The Flowtech design lives and dies on the success of the per-leg latching system, which involves a fair amount of internal mechanism. This is discussed in a useful series of online videos demonstrating maintenance procedures which are probably aimed at the technical departments in rental houses, but the decision to make the basic setup technique public is a welcome vote of confidence in the customer. Each leg is individually specified not to slip below a load of 20kg, and it's a pleasure to report that Vinten's new design holds up well. There's very little awkward binding when deploying the tripod, and no hint of slip or unsteadiness once the latches are done up, snapping into place with a nice positive click. There's even a little rubber buffer to stop the latch hitting the carbon fibre.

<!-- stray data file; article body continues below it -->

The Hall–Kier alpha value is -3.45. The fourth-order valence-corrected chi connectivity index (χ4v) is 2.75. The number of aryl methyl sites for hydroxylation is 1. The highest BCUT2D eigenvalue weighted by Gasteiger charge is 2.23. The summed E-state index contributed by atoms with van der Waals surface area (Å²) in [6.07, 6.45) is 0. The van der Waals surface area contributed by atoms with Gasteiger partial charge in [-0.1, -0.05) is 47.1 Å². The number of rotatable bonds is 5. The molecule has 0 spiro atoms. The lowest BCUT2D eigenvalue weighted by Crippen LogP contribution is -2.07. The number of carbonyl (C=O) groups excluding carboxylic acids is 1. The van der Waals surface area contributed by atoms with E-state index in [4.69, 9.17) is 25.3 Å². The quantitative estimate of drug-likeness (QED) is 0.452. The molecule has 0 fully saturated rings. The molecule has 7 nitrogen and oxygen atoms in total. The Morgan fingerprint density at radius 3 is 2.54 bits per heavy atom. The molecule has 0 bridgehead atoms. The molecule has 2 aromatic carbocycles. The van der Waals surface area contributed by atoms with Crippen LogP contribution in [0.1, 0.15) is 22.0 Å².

As a double-extension tripod, the  Flowtech 75 collapses down to a very small package when stowed.JPG

As a double-extension tripod, the Flowtech 75 collapses down to a very small package when stowed

If it wasn't already clear, the Flowtech 75 legs are very good, with novel engineering providing genuinely useful features. They're not intended to replace a full-size field production tripod such as those in Vinten's Pozi-Loc range, which are much more conventional and which you'll need if you're an Amira owner, but if you need something to carry up mountains with an Ursa Mini it'll work beautifully.


Phil Rhodes

Phil Rhodes is a Cinematographer, Technologist, Writer and above all Communicator. Never afraid to speak his mind, and always worth listening to, he's a frequent contributor to RedShark.